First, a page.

The Defense Department is working to ensure that as many of the 421 officers who were confirmed to lower ranks this week — one-star to three-star — can move into their assigned spots as quickly as possible, but that process will take time, said Pentagon spokesperson Sabrina Singh.
Some officers may be assigned to a temporary posting to wait out the holds, allowing their replacements to move up.
“It’s not just flicking a switch and suddenly everyone moves into these new positions,” Pentagon spokesperson Maj. Gen. Patrick Ryder told reporters. “All of that has to be carefully orchestrated.”
Top officials say the holdup has real-world effects, as the Pentagon deals with conflicts on multiple fronts, from supporting Ukraine and Israel to fending off attacks on ground forces in Iraq and Syria and naval forces in the Red Sea.
“When it’s unclear whether or not your senior leaders are going to be in place at the time and place they’re needed, that of course creates unnecessary friction and does have impact on readiness,” Ryder said.
In one prominent example, Tuberville is still blocking Lt. Gen. Gregory Guillot, the deputy commander at U.S. Central Command, who is nominated to be the new head of U.S. Northern Command. That means Vice Adm. Brad Cooper, who was confirmed to replace Guillot at Central Command, can’t do so.
That also means Vice Adm. George Wikoff, who was confirmed to replace Cooper as the top commander overseeing all naval forces in the Middle East, has to stay put. The Domino effect continues down the line.
Similarly at the Pentagon, Tuberville still has a hold on Lt. Gen. Jim Mingus, now serving as the director of the Joint Staff, to be the Army’s No. 2. Even though his replacement, Lt. Gen. Douglas Sims, has now been approved for the promotion, he still can’t move into the new position until Mingus gets confirmed.
“We do have some cleanup to do,” Army Secretary Christine Wormuth said Thursday during a promotion ceremony for eight newly-confirmed officers. “I think there are some other lingering disruptions that are resulting from this process, and we’re gonna work through that just as carefully as we can.”
“This is going to take a little while to unwind from this,” added Gen. Randy George, the Army chief of staff.
Ask to provide the number of lower-level officers who are stuck, Singh said the Pentagon was still working on it.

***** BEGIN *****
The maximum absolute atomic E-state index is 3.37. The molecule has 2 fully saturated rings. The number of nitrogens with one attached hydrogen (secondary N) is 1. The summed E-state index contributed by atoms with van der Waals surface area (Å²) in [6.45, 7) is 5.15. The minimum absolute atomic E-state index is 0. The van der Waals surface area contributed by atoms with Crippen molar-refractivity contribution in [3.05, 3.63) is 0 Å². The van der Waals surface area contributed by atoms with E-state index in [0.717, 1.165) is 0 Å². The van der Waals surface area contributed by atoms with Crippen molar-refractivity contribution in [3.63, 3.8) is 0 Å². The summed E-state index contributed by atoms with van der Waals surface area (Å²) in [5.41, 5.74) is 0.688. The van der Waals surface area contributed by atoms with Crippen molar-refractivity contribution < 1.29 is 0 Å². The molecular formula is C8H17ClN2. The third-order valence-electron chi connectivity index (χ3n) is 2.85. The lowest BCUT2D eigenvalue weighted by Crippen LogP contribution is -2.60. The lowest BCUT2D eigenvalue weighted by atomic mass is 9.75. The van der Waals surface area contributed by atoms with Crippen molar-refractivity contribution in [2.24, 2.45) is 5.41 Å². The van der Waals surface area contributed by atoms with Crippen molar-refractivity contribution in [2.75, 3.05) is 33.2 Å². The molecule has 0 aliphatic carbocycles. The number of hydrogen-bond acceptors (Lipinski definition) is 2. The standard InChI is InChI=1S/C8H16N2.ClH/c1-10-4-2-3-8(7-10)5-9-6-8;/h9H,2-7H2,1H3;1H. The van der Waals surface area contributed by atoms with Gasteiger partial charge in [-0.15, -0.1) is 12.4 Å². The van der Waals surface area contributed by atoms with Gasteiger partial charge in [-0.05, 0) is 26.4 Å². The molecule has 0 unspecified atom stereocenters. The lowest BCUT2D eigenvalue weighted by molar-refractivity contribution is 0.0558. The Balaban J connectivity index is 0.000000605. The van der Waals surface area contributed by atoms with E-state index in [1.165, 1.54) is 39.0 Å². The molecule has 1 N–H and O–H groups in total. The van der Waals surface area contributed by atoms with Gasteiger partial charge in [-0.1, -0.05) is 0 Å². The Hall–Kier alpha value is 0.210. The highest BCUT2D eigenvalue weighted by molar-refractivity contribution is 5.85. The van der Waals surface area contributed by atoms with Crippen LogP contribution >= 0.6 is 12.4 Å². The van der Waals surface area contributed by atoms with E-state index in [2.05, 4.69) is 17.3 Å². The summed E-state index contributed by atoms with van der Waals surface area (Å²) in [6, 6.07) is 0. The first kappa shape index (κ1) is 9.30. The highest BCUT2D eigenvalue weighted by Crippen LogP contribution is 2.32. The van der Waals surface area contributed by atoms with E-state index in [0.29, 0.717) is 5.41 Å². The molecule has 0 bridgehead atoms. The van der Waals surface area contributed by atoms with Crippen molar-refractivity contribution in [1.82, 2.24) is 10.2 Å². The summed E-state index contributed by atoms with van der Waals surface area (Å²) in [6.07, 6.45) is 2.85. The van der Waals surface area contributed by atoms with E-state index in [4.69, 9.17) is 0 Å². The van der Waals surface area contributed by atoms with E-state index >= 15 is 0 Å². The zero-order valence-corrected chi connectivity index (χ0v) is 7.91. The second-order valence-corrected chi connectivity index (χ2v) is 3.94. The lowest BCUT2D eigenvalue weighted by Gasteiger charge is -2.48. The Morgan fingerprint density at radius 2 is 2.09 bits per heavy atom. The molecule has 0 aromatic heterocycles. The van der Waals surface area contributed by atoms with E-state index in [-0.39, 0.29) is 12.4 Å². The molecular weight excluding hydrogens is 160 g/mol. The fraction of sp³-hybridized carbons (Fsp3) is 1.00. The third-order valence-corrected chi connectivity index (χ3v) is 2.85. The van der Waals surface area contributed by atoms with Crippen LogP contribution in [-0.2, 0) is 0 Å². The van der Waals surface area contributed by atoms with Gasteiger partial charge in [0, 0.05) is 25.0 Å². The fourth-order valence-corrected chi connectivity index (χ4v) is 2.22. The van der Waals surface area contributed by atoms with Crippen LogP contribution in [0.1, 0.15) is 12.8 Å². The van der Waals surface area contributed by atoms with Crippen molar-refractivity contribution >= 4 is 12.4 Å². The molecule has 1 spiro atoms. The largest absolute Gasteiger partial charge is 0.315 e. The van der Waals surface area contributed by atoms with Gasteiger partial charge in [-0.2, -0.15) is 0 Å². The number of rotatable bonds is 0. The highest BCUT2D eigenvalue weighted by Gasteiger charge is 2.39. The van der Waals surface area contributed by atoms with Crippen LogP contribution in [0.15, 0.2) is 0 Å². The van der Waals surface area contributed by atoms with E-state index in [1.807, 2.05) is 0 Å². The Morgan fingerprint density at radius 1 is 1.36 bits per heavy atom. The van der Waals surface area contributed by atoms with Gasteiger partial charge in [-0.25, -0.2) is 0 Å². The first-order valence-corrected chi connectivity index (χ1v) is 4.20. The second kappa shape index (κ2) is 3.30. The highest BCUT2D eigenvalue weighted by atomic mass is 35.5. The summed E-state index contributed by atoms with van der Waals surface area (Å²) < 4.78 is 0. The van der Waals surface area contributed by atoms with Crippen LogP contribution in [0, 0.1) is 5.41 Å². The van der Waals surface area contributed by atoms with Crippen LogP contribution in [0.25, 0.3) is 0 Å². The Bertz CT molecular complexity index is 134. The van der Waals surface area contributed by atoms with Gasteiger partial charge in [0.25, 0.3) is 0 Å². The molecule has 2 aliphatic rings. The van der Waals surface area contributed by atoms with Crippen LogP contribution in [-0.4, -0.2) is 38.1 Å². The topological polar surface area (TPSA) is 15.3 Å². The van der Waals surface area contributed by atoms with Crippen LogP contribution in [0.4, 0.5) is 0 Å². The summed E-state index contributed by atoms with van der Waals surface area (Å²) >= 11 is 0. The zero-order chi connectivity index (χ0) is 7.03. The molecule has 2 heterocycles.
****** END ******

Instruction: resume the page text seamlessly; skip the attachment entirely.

In addition to Tuberville’s hold, a half dozen promotions below the four-star rank are still being held up by Sen. Eric Schmitt (R-Mo.) over “those nominees’ stances or actions relating to divisive [diversity, equity and inclusion] programs,” according to his office.
Officers aren’t the only ones in limbo. Tuberville has retained his hold on civilian nominees up for senior positions in the Pentagon. Two picks are pending in the full Senate and subject to the hold: Nickolas Guertin, the nominee to be Navy acquisition chief, and Ronald Keohane, tapped to be assistant secretary for manpower and reserve affairs.
Five more nominees await action by the Armed Services Committee and would be subject to Tuberville’s hold once they are advanced, including Derek Chollet, who was tapped to be DOD’s policy chief. Chollet will face stiff opposition from Republicans if his nomination comes up for a vote. No civilian DOD nominees have been approved since April.
To get past Tuberville, Senate Majority Leader Chuck Schumer will need to file cloture and hold standalone votes to confirm the remaining 11 four-star military picks pending on the floor. A twelfth nominee, Adm. Samuel Paparo, tapped to lead Indo-Pacific Command, has not yet advanced out of committee, but will similarly need a standalone vote once he clears the panel.
“It’s obvious to me that he realized he was doing significant damage to our national security, so he lifted the holds,” Sen. Mark Kelly (D-Ariz.) said of Tuberville. “But on the full admirals and generals, or people being promoted there, he didn’t [realize].”
Schumer hasn’t yet outlined plans to hold votes on the remaining promotions. The Senate is scheduled to go into recess for the rest of the year after next week, but some Democrats want to make sure the officers are confirmed before the end of the year.
“That’s still going to have a major impact,” Kelly said. “So we’ve got to figure out a path forward.”